Vintage Workshop
Services for Brough Superior motorcycles and their contemporaries

last update: 03/2003

A year ago, I came across a relatively small cylindrical grinding machine. I had always thought it would be nice to be able to do my precision grinding myself. All those cam follower pins, main shafts, big ends etc. etc. ...

The little machine looked very sorry, but I thought there was nothing that could not be put right, so I bought it.

Unfortunately the top slide with head- and tailstock got stolen in the transport, but I was eventually able to get these vital items back - well that was another story!

When I tried to find out exactly what I had got, it turned out that Fortuna (the makers of the machine) were no longer in business, and their successors, Bahmueller, had been making these small machines since the 1970's. They told me it is a FORTUNA RME 200, but I am none too sure about this, because it would seem mine has been made in the early 1950's if not even earlier.

This is how it came. A bit neglected and rusty, but basically all there, I thought.


Well, the motors were in a condition that it made it more than risky to set them under current and most of the controls did not move any longer. This is why I decided not to run it, but to dismantle it right away.


Now, it took me almost a year until I had found the energy to start with this project.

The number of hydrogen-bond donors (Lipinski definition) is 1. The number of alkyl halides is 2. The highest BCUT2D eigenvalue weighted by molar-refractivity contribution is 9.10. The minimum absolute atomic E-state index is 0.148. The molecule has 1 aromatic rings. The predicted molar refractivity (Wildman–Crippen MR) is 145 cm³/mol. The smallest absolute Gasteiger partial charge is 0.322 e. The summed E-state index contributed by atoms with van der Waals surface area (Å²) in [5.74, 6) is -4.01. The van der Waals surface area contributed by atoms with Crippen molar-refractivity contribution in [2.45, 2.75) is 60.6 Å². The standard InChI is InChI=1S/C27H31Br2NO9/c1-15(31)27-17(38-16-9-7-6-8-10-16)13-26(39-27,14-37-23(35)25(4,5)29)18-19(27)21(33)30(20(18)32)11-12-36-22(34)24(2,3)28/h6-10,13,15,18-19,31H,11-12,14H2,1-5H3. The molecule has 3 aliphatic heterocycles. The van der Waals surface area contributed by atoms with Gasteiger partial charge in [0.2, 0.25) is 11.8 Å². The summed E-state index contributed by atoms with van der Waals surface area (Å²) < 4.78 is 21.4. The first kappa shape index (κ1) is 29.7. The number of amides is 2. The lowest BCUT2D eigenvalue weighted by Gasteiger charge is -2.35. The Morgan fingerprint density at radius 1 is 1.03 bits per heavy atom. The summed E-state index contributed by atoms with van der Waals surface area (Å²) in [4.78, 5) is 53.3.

Eventually I got started. This is the grinding wheel spindle, for instance. Fortunately the bearings were still quite well. But I had to make new oil sight glasses as they had cracks.

And I fitted a new motor to it.

This is the headstock. I was happy to find that the bearings needed adjustment only.


And I fitted a new motor to this as well.

So I dismantled all the sundry components, cleaned them and put right what had to be put right and finally painted them freshly.

This, for instance, is the tailstock. This alone consists of no less than 30 bits!
A real bad job was cleaning the old grit and paint off the chassis.

Now, this is the first picture from the re-assembly. Things start looking better at last!


Now, the top slide and the grinding wheel spindle stock are back on, and both traversing drives have been reassembled. I have never counted the bits this machine consists of, but it must be about one thousand!

Here, we have the headstock and tailstock as well...

... and I put on a grinding wheel, besides completing the electrical installation.

I fitted a little frequency converter that will give me variable speed on the work spindle, incidentally.

to be continued....  


Any kind of feedback to is appreciated
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